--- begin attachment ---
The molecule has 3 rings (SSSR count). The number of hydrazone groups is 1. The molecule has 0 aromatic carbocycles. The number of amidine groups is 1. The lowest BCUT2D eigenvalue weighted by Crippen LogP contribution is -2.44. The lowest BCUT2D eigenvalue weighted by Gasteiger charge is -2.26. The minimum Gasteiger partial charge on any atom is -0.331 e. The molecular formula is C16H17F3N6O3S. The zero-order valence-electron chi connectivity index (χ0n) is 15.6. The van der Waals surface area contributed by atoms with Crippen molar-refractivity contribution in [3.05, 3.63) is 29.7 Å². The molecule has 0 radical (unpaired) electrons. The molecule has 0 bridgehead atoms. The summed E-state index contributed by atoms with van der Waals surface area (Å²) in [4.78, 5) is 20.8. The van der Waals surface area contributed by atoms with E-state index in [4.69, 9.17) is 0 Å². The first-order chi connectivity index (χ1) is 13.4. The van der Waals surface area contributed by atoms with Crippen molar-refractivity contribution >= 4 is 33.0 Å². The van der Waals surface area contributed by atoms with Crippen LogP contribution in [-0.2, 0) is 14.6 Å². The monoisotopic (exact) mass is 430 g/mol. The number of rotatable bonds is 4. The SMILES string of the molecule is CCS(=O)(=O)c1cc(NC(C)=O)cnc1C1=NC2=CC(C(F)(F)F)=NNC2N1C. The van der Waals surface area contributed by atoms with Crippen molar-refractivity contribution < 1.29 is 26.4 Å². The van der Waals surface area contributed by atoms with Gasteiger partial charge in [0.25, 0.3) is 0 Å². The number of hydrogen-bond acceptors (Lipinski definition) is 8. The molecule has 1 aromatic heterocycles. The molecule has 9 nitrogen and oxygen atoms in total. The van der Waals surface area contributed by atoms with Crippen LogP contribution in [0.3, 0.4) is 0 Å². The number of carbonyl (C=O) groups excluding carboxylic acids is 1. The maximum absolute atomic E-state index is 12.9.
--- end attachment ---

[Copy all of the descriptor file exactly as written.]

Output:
The molecule has 3 rings (SSSR count). The number of hydrazone groups is 1. The molecule has 0 aromatic carbocycles. The number of amidine groups is 1. The lowest BCUT2D eigenvalue weighted by Crippen LogP contribution is -2.44. The lowest BCUT2D eigenvalue weighted by Gasteiger charge is -2.26. The minimum Gasteiger partial charge on any atom is -0.331 e. The molecular formula is C16H17F3N6O3S. The zero-order valence-electron chi connectivity index (χ0n) is 15.6. The van der Waals surface area contributed by atoms with Crippen molar-refractivity contribution in [3.05, 3.63) is 29.7 Å². The molecule has 0 radical (unpaired) electrons. The molecule has 0 bridgehead atoms. The summed E-state index contributed by atoms with van der Waals surface area (Å²) in [4.78, 5) is 20.8. The van der Waals surface area contributed by atoms with E-state index in [4.69, 9.17) is 0 Å². The first-order chi connectivity index (χ1) is 13.4. The van der Waals surface area contributed by atoms with Crippen molar-refractivity contribution >= 4 is 33.0 Å². The van der Waals surface area contributed by atoms with Crippen LogP contribution in [-0.2, 0) is 14.6 Å². The monoisotopic (exact) mass is 430 g/mol. The number of rotatable bonds is 4. The SMILES string of the molecule is CCS(=O)(=O)c1cc(NC(C)=O)cnc1C1=NC2=CC(C(F)(F)F)=NNC2N1C. The van der Waals surface area contributed by atoms with Crippen molar-refractivity contribution < 1.29 is 26.4 Å². The van der Waals surface area contributed by atoms with Gasteiger partial charge in [0.25, 0.3) is 0 Å². The number of hydrogen-bond acceptors (Lipinski definition) is 8. The molecule has 1 aromatic heterocycles. The molecule has 9 nitrogen and oxygen atoms in total. The van der Waals surface area contributed by atoms with Crippen LogP contribution in [0.3, 0.4) is 0 Å². The number of carbonyl (C=O) groups excluding carboxylic acids is 1. The maximum absolute atomic E-state index is 12.9.